40. This is significant in light of the just stand taken by the Council to ensure that special education teachers with proper qualification, as approved and registered by the Council, are employed by the schools. The communication issued on 11.1.2012 reinforces that assertion, which reads thus:

"Rehabilitation Council of India
(A Statutory Body under the Ministry of Social Justice and Empowerment)

No.791/ RCI2011/

Date 11.01.2012

Speed Post

Address as list

Sub: Minimum requirement of RCI approved qualification for appointment of Special Education Teachers: reg.

Madam/Sir, This is to inform you that the Council has developed the guidelines for minimum requirement of RCI approved qualification for appointment of Special Education Teachers (copy enclosed). These guidelines supercede previous circulars/orders issued by the Council and shall come into force with immediate effect.

Thanking you,

Yours faithfully
Sd/-
( Dr. J.P. Singh)
Member Secretary

Encl as above"

The above communication has appended guidelines as to minimum requirement of the Council approved qualification for appointment of special education teachers, which need not be reproduced.

41. Just as the 2009 Act ushered in paradigm shift in delivery of right of children to free and compulsory education, the 2016 Act is a comprehensive Act to repeal the 1995 Act and infuse further vigour for accomplishment of rights of persons with disabilities. It takes note of the ratification of the United Nation's Convention on the Rights of Persons with Disabilities (UNCRPD) by India in 2007, which lays down certain principles to be followed by the signatory States for empowerment of persons with disabilities.

It requires the signatory States to make appropriate changes in law, as well as, policy to give effect to the principles of the Convention. The Statement of Objects and Reasons for introducing the law, is a testimony of the commitment of our country to follow the tenets enunciated in the international Convention for empowerment of persons with disabilities. The same reads thus:

"Statement of Objects and Reasons

The Persons with Disabilities (Equal Opportunities, Protection of Rights and Full Participation) Act, 1995 was enacted to give effect to the Proclamation on the Full Participation and Equality of the People with Disabilities in the Asian and Pacific Region. The Act defines Persons with Disabilities as those having not less than forty percent, disability and identified seven categories of disabilities, namely, blindness, low vision, hearing impairment, locomotor disability, mental retardation, mental illness and leprosycured.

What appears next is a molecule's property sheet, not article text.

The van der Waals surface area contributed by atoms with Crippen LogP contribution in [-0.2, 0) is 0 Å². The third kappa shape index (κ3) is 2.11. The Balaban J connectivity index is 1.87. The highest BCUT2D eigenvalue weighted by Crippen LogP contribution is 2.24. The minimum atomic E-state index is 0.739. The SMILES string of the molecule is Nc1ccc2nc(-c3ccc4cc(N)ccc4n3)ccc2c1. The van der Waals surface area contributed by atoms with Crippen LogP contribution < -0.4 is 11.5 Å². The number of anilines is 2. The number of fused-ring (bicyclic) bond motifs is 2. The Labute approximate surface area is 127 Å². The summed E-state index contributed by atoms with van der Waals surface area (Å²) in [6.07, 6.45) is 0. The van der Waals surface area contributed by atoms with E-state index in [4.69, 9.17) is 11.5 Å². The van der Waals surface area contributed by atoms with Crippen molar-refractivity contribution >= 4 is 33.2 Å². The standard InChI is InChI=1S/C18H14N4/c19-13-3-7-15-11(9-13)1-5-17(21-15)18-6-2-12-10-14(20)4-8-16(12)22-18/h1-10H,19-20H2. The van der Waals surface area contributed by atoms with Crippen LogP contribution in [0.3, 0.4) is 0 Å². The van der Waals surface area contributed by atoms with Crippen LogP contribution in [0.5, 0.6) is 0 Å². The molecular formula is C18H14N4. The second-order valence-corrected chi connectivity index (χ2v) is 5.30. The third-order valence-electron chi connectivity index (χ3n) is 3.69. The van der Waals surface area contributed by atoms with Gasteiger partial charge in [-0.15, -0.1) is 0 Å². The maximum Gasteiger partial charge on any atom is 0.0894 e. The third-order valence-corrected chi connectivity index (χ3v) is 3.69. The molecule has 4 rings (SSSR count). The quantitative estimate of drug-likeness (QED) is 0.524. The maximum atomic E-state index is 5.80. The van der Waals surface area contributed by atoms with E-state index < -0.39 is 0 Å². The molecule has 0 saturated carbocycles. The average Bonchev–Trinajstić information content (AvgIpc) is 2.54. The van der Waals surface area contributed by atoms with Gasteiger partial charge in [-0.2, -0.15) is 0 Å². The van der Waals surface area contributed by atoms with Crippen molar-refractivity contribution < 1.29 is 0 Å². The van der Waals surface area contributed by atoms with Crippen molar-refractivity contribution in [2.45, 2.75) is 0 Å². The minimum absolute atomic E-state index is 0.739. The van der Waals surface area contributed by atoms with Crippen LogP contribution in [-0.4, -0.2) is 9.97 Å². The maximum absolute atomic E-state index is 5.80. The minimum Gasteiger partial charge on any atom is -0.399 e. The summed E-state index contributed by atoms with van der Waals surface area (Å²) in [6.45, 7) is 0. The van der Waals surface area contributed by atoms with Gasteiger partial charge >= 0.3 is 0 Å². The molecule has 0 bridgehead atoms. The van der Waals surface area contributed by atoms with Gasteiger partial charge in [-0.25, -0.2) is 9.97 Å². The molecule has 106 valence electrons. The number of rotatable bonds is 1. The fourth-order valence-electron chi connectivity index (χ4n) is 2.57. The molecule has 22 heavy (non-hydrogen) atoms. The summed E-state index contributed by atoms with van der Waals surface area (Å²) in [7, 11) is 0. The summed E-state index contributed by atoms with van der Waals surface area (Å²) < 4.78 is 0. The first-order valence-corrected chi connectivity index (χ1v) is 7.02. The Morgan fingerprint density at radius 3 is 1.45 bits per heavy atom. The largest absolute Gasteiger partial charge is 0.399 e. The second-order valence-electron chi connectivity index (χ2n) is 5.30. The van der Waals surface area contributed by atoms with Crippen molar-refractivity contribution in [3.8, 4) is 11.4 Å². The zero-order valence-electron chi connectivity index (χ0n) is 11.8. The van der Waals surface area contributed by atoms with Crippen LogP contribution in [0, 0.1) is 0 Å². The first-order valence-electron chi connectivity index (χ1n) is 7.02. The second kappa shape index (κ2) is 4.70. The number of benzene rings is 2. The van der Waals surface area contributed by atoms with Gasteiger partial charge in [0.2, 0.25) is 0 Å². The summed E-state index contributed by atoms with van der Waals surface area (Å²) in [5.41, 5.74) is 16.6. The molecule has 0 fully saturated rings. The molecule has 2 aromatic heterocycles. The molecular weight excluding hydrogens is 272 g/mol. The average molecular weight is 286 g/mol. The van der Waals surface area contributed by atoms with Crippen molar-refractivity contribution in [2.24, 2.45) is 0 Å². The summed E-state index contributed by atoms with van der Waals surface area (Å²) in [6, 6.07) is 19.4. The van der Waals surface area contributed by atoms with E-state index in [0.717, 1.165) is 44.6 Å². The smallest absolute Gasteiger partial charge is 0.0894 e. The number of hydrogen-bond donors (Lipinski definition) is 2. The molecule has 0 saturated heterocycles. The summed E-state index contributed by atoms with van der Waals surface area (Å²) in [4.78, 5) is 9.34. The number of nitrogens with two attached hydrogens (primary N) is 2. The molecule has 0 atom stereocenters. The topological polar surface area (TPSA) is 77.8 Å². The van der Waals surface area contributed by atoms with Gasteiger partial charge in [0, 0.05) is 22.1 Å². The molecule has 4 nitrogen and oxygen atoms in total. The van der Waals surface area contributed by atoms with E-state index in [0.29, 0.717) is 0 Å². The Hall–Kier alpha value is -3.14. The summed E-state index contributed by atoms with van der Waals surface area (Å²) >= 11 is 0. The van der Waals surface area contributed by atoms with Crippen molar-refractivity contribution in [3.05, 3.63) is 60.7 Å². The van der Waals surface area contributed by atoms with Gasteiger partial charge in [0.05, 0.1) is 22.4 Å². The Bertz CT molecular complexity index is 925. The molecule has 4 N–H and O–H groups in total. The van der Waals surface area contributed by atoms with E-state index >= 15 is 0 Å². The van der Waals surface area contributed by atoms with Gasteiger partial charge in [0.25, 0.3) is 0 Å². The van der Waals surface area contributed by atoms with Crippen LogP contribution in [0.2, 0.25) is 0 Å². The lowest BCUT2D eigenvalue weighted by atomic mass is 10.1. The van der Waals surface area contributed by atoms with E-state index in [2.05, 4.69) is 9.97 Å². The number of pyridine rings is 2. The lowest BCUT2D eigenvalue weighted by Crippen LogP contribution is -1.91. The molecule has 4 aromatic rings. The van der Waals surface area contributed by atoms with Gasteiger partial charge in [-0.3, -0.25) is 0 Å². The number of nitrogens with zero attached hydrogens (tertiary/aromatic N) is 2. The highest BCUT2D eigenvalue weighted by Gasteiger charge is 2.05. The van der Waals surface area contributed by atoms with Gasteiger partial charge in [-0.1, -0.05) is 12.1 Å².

2. Over a period of time, the conceptual understanding of the rights of persons with disabilities has become more clear and there has been worldwide change in approach to handle the issues concerning persons with disabilities. The United Nations adopted its Convention all, the Rights of Persons with Disabilities laying down the principles to be followed by the States Parties for empowerment of persons with disabilities.

India signed the said Convention and subsequently ratified the same on the 1st day of October, 2007. The Convention came into effect on the 3rd day of May, 2008. Being a signatory to the Convention, India has an international obligation to comply with the provisions of the said Convention which required an entirely new legislation.

3. In 2010, an Expert Committee constituted under the chairmanship of Dr. Sudha Kaul, ViceChairperson, Indian Institute of Cerebral Palsy, Kolkata submitted its report in 2011, suggesting a Draft Bill relating to the Rights of Persons with Disabilities. The draft Bill was extensively debated upon at various levels involving State Governments and Union territories and various stakeholders.

4. The salient features of the Rights of Persons with Disabilities Bill, 2014, inter alia, are:

(i) Nineteen specified disabilities have been defined;

(ii) the persons with disabilities enjoy various rights such as right to equality, life with dignity, respect for his or her integrity, etc., equally with others;

(iii) duties and responsibilities of the appropriate Government have been enumerated;

(iv) all educational institutions funded by appropriate Government shall provide inclusive education to the children with disabilities;

(v) a National Fund is proposed to provide financial support to persons with disabilities;

(vi) stakeholders' participation in the policy making through Central and State Advisory Boards;

(vii) increase in reservation in posts from existing three percent, to five percent, in the vacancies for persons or class of persons with benchmark disabilities in every establishment and reservation of seats for students with benchmark disabilities in higher educational institutions;

(viii) setting up of National Commission and State Commission to act as Grievance Redressal Mechanism, monitor implementation of the proposed legislation replacing the Chief Commissioner and State Commissioners for persons with disabilities, respectively;

(ix) guidelines to be issued by the Central Government for issuance of certificates of specified disabilities;